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Fair Housing

What Is Affordable Housing?

The U.S. Department of Housing and Urban Development gauges affordability as the housing that can be obtained by spending no more than 30% of gross annual household income on housing and utilities. What is affordable to various households differs. The percentage of people who are spending more than that 30% of their income has been growing. Wages are not keeping up with increases in housing costs, a trend that has particular impact on residents of the Lower Hudson Valley, where housing and the cost of living are high. This trend applies to both homeowners and renters.

In its annual study of housing costs, the National Low Income Housing Coalition reports that, in 2013, there was not a single county in the U.S. in which someone earning minimum wage full-time could afford to rent a one-bedroom apartment, let alone a two-bedroom unit, at what HUD deems fair market rent (FMR) for the area. That study shows that to afford a two-bedroom rental unit in the Lower Hudson Valley at 30% of income before taxes, a household would need to make $27.69 an hour in Putnam and Rockland counties and $27.87 in Westchester County.

Homes that have been developed with some type of public subsidy are meant to be affordable to people at specified income ranges. These incomes are in comparison to the median income across an area’s population, or AMI (area median income). The subsidies, which are generally offered to private developers in exchange for their agreement to rent or sell the homes at certain prices, may come from federal, state, and/or local governments and private sources. The subsidies may be in the form of tax credits or low-interest loans.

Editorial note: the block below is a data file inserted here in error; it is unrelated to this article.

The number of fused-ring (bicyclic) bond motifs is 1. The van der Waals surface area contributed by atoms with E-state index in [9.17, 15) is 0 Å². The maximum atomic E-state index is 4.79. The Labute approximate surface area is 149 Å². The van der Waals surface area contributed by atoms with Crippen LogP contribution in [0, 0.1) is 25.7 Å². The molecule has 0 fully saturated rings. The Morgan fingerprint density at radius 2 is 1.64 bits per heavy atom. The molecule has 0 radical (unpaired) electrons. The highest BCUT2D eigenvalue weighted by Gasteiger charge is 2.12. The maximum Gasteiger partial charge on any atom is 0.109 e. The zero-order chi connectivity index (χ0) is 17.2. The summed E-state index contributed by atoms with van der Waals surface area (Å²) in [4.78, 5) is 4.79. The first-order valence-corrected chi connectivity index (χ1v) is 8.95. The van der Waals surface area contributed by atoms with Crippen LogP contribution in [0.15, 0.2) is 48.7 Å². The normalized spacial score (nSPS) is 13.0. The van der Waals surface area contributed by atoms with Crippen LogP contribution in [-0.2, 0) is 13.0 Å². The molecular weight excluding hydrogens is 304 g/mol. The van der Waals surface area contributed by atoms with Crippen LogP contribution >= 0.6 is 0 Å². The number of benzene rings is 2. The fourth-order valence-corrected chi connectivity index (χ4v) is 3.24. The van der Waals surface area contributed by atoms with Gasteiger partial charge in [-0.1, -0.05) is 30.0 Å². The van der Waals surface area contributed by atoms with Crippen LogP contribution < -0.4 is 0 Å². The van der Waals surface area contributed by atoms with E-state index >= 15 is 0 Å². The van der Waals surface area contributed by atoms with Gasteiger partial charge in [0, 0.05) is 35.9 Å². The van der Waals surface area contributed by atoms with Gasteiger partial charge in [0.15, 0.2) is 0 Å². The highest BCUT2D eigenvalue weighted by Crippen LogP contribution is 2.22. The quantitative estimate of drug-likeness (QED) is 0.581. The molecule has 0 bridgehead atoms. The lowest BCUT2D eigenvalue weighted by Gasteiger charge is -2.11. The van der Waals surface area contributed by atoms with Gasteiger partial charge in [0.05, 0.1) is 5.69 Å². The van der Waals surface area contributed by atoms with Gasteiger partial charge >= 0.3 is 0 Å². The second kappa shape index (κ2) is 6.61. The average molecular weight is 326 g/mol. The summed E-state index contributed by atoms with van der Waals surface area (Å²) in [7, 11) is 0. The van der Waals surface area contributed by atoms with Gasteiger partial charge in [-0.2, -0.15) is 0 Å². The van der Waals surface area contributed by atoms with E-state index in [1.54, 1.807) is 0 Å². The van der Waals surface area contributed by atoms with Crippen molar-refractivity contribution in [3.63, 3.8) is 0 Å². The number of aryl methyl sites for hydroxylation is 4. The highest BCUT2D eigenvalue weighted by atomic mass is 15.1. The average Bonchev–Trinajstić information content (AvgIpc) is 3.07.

Affordable housing tends to be developed for households earning from 50 to 80% of AMI. Some local programs may be for people at higher incomes; others may focus on people at extremely low incomes. Residents must qualify financially, go through credit checks and regular approval processes, and pay for their housing. Affordable homes may be interspersed among market-rate dwellings, for example, 10% of apartments in an otherwise market-rate building.